RBI’s MPC votes for a non-unanimous rate cut, in line with expectations
In an eagerly awaited policy announcement, the six-member Monetary Policy Committee (MPC) of the Reserve Bank of India (RBI) decided to cut the repo rate by 25 basis points (bps) in the Third Policy Review for FY2018, while retaining the neutral stance of monetary policy. The rate cut followed from the recent sharper-than-expected fall in inflation, the MPC’s assessment that certain upside inflation risks have either eased or not materialized, and consequently, the downward revision in their baseline trajectory for inflation going forward.
In line with our expectation of a non-unanimous rate cut, the vote to reduce the repo rate to 6.0% from 6.25% was taken by a margin of 4-2. Interestingly, one member voted for an even larger reduction of 50 bps, while the other dissenting member favoured a status quo. From the close consensus displayed in their early meetings, the MPC members’ views regarding the extent of inflation risks have become more nuanced over the last year, and the minutes of this meeting will be carefully parsed for clues regarding the future outlook for Indian monetary policy.
In the June 2017 policy review, the MPC had sharply revised its forecast for the CPI inflation for H1 FY2018 to 2.0-3.5% (from an average of 4.5%) as well as for H2 FY2018 to 3.5-4.5% (from an average of 5.0%). It now expects the trajectory (excluding the impact of the revision in house rent allowance or HRA) to be lower than its June 2017 projection, forecasting a print of ‘a little above 4%’ by Q4 FY2018. Nevertheless, the MPC continues to expect the CPI inflation trajectory to record a rise in H2 FY2018 relative to H1 FY2018. Key inflation risks highlighted by the committee include the impact of the revision of HRA on housing inflation, price revisions that were deferred prior to the transition to the goods and services tax (GST), and potential fiscal slippages at the state government level following the implementation of crop loan waivers by some states. Based on the expected rise in inflation in H2 FY2018, the MPC retained a neutral policy stance. Moreover, it indicated it would continue to observe incoming data and reiterated its commitment to keep inflation close to 4% on a durable basis.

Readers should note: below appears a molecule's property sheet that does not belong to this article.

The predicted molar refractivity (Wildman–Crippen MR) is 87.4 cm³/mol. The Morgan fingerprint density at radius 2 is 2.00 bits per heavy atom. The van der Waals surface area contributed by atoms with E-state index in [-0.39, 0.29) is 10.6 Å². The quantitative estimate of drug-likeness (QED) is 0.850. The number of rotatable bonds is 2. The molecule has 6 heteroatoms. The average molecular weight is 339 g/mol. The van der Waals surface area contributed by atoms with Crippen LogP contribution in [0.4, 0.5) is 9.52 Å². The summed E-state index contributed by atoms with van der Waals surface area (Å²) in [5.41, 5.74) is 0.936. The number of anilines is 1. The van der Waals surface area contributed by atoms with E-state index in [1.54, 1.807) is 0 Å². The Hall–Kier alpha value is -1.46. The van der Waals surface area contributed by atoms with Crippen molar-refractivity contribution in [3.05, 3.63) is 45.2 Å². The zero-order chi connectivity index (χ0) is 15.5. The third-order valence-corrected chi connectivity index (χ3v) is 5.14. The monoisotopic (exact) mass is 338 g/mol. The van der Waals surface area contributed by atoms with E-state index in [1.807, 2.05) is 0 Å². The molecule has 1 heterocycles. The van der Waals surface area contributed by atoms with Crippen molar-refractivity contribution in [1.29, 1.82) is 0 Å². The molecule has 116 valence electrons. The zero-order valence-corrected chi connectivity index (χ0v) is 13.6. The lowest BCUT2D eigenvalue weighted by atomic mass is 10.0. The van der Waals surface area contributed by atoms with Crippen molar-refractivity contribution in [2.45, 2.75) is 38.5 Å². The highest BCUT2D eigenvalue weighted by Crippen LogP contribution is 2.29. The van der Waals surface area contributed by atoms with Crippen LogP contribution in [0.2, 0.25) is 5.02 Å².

At the current level of the repo rate, we don’t expect the monetary policy stance to be revised to accommodative from neutral, unless the baseline inflation projection for 6-12 months ahead eases below 4.0% in a durable manner. Moreover, there appears to be a low likelihood of further rate cuts in FY2018, unless the CPI inflation appreciably undershoots the MPC’s revised projection. Although the progress of the monsoon and kharif sowing has been reasonably favourable so far, the recent spike in prices of some vegetables is likely to push the CPI inflation to 2.5% in July 2017 from the series-low 1.5% in June 2017, in our view. Moreover, ICRA expects the impending reversal of the favourable base effect to push inflation above 4.0% by October 2017.
The minimal reaction displayed by the 10 year Government security yield highlights that today’s rate cut had already been priced in by the market, as well as the subdued likelihood of further monetary easing by the RBI in FY2018.
In terms of the real sector, the Committee highlighted that although the outlook for agriculture appears bright, the momentum appears to be weakening for industry and services. In particular, industrial growth has eased in April-May 2017, as measured by the Index of Industrial Production (IIP). On balance, the MPC retained its GVA growth forecast for FY2018 at 7.3%, while expressing concern regarding the risks related to the stress in the balance sheets of various banks and corporations. Additionally, it highlighted the urgent need to reinvigorate private investment, remove infrastructure bottlenecks and boost affordable housing.
ICRA expects the GVA growth to print at 7.0% in FY2018, somewhat lower than the MPC’s expectation. However, we caution that high frequency indicators for June-July 2017, such as the soon-to-be-released IIP for June 2017 (ICRA expects a 1.0% contraction) and the sub-50 PMI reading for July 2017—are likely to be inordinately influenced by the short-term impact of the transition to GST, and therefore should not be construed as a cause of alarm. Systemic liquidity remains in surplus, with the upfronting of expenditure by the government partly offsetting the rise in currency in circulation and the associated dip in bank deposits. In our view, the RBI would continue to conduct open market operations (OMO) to mop up excess liquidity. In addition to the Rs300 billion of OMO sales announced by the RBI over the last two months, ICRA expects further OMO sales of Rs200-300 billion in multiple tranches.
Aditi Nayar is principal economist at Icra Ltd.
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